Last weekend, I spent the night in the sumptuous Westbury Hotel in Dublin. On Sunday afternoon, I went to indulge in their afternoon tea, along with my friend Sam. Sam's leaving soon, heading to the other side of the world to be with the hobbits that are somehow BETTER THAN ALL OF US. This was our last hurrah, or our last for a while, at least. 

So what better way to say "In a while, crocodile" than a ladies afternoon for the ladies that we most definitely are?

I'll start with a picture of the room, exactly where we were perched. 

The Gallery itself is a beautiful space, with wide, cream sofas and a highly valued and impressive selection of art. But the window seats are the best, for both the people watching and the plush, turquoise seats. 

We kicked things off with a glass of Moet. Just because. 

Then it was time to select our tea. There was a hugely varied selection on the menu, and I went for the Lapsang Souchong, because I'd never tried it before, and because I like the Colin Hay song in which he sings about it.  

Our tea sommelier (my term, not theirs) said it was his favourite, but a real smoky, rich number which can be a little much for some. Not for me! I loved it. And smoky is the word - it tastes like sitting around a bonfire with some cowboys. But you're not eating beans from a can, oh no. You're eating these...

The sandwiches are, of course, the first plate to be delivered. As the carnivore, I had...

Truffled chicken on a brioche bun
Free range egg and chive mayonnaise on milk pan
Honey baked Limerick ham, whiskey mustard relish on malt harvest
Oak smoked Salmon and Crab with lemon aioli on malt harvest

The veggie at the back had a tomato and cucumber sandwich, a quinoa wrap, the same egg and chive mix and a smoked applewood cheese. She also had my egg mayonnaise because bleugh.

The salmon and crab mixture was amazing, though the malt harvest was a bit too soda-y for my taste. The chicken and truffle was a close second.

After a breather and a top up of tea, the pre-dessert was brought out, much to our glee. Pre-dessert? I've never heard of such a thing! And the dessert world is my world. It turned out to be a little palate cleanser of sorts, but instead of cleansing, its aim was to get your taste buds ready for something sweet (eh, I've never needed help in that department)

I didn't grab a picture, but I can tell you that it was a miniature white chocolate custard dessert, with a little chocolate cookie on top. It was good, but I was more excited about the tower that was coming soon...


This was the showstopper I was waiting for. Now, I didn't write down the exact desserts, but I can have a good crack at describing them. There was a tiny chocolate eclair (which, as my usual favourite, I saved until last). It was filled with a chocolate and raspberry cream, rather than the usual plain, which was a delight. There were a number of hidden fruits in these cakes, something which I love, as it cuts through the saccharine sweetness of some cake. In the little pistachio fella, there was a succulent cherry at the bottom of the light sponge, as well as the glistening one on top. I'm a sucker for anything with a glazed cherry. When I was a kid, my grandma used to keep a tub of glacie cherries in the cupboard, so I could dip into them when I visited. Mmmm.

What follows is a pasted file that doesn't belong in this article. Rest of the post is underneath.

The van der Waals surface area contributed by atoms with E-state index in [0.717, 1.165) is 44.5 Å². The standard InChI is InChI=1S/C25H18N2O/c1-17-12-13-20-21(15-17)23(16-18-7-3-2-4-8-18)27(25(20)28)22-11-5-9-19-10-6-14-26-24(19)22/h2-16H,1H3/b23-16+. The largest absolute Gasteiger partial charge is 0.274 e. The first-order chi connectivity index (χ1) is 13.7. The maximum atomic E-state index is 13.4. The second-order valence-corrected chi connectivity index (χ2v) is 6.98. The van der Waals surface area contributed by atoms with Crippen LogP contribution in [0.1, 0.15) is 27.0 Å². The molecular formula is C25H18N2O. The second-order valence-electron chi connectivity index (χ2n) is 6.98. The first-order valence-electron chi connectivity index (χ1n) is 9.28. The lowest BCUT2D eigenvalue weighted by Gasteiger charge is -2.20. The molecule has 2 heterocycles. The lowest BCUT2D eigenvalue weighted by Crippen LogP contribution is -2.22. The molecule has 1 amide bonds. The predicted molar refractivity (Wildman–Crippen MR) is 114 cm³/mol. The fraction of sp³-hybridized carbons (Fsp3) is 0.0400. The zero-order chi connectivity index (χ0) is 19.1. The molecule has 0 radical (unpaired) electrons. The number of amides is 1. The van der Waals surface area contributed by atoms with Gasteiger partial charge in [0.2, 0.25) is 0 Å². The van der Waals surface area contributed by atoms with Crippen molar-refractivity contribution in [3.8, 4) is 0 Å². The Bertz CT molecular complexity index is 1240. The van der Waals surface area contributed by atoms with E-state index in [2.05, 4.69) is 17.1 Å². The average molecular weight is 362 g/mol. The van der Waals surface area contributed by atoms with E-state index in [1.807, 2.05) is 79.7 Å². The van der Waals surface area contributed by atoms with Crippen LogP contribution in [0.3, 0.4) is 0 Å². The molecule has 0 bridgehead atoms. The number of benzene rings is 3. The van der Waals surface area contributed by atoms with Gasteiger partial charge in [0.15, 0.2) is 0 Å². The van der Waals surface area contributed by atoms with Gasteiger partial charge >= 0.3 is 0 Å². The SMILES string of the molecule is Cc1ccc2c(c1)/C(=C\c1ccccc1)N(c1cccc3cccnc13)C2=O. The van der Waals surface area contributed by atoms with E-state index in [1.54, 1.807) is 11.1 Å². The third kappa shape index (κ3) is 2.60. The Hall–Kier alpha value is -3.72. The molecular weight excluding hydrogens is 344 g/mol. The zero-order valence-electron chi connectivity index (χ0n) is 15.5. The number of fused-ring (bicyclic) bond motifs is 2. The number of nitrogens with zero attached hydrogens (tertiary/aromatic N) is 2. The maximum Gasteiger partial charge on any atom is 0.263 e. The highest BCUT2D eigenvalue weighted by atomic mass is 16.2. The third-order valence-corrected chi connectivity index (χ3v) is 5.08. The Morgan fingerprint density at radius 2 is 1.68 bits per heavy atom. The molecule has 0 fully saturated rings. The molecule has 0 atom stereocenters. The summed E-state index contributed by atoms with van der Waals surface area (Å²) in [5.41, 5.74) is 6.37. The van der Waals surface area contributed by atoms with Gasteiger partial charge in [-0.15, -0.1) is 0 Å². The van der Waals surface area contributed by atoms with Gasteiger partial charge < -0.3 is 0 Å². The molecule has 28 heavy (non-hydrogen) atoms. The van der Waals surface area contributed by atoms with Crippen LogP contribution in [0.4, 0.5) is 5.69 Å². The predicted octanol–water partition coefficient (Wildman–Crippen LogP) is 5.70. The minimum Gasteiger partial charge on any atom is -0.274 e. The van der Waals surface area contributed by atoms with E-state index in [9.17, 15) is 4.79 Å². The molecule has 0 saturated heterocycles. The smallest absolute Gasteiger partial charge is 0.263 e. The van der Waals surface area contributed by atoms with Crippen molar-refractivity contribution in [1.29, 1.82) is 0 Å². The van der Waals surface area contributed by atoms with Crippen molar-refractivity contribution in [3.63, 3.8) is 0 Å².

There was an orangey, tarty flan thing (my descriptions are failing me, but it was Sam's favourite) and an amazing mousse, which was my favourite of the entire tea. The air-like chocolate mousse was on a thick base of what tasted like chocolate covered cornflakes mixed with caramel, and it was DIVINE. 

Finally, there was a miniature fruit tart, which came on a thick base of shortcrust pastry and creme patissiere. 

As well as the huge selection of teas, there were coffees (which I can vouch for from previous visits) and a NUTELLA HOT CHOCOLATE. I've never wanted something so much in my life, but I had also rarely been as full before. You think that nibbling on little sandwiches and cakes wouldn't fill you up as much as it did, but we had to roll ourselves out a couple of hours later. So instead I switched to a jasmine pearl tea, and promised to try the nutella one on a day when I hadn't consumed half of a bakery. 

The traditional afternoon tea costs €42 per person, or €48 with a glass of champagne. It's not cheap, but it's also not something that you'd be doing every week. If you have a special occasion coming up, then it's a fabulous spot to celebrate in style.

Wednesday, 16 July 2014

Santillana del Mar, the Spanish town which time forgot

The town of Santillana del Mar is, to be quite blunt, a bit of a liar. It's neither a saint, nor flat (illana) nor by the sea. What it is, is really quite stunning. A protected little village where only local cars can drive the cobbled streets, dotted with cider and chocolate shops. It's small, apparently rammed with tourists in the morning or high season, and popular with American visitors, who feel as though they're in a film set.

We arrived late in the afternoon, when the last of the day trippers were emptying out and heading back to the car park. They made their way over the crooked streets and made the most of the dying sun with a few last pictures. Some couldn't make their way without clinging onto each other, lest the cobbled streets collapse in and leave them drowning without the touch of their lover. Others stood behind them, taking pictures and rolling their eyes.

The little shops started to close up for the day. Bars of chocolate were laid out in every conceivable flavour, from lavender to sea salt.

The shutters were drawn, the buses departed and the town was officially its own once more.

Residents peeked over their balconies to check the lay of the land, before heading down to the bar and catching up over a sidre.

We were free to amble around the empty streets, poking our heads into tiny shops, gazing at the church and checking out the various menus.

As the sun set, we checked into an amazing little guesthouse, which deserves a post all to itself, before diving into a hefty steak at the Parador on the main square and sinking into bed.

Santillana del Mar is about 30km from Santander Airport, and a wonderful village to let time run away from you. Perfect for a sleepy stolen weekend.

See more about the region at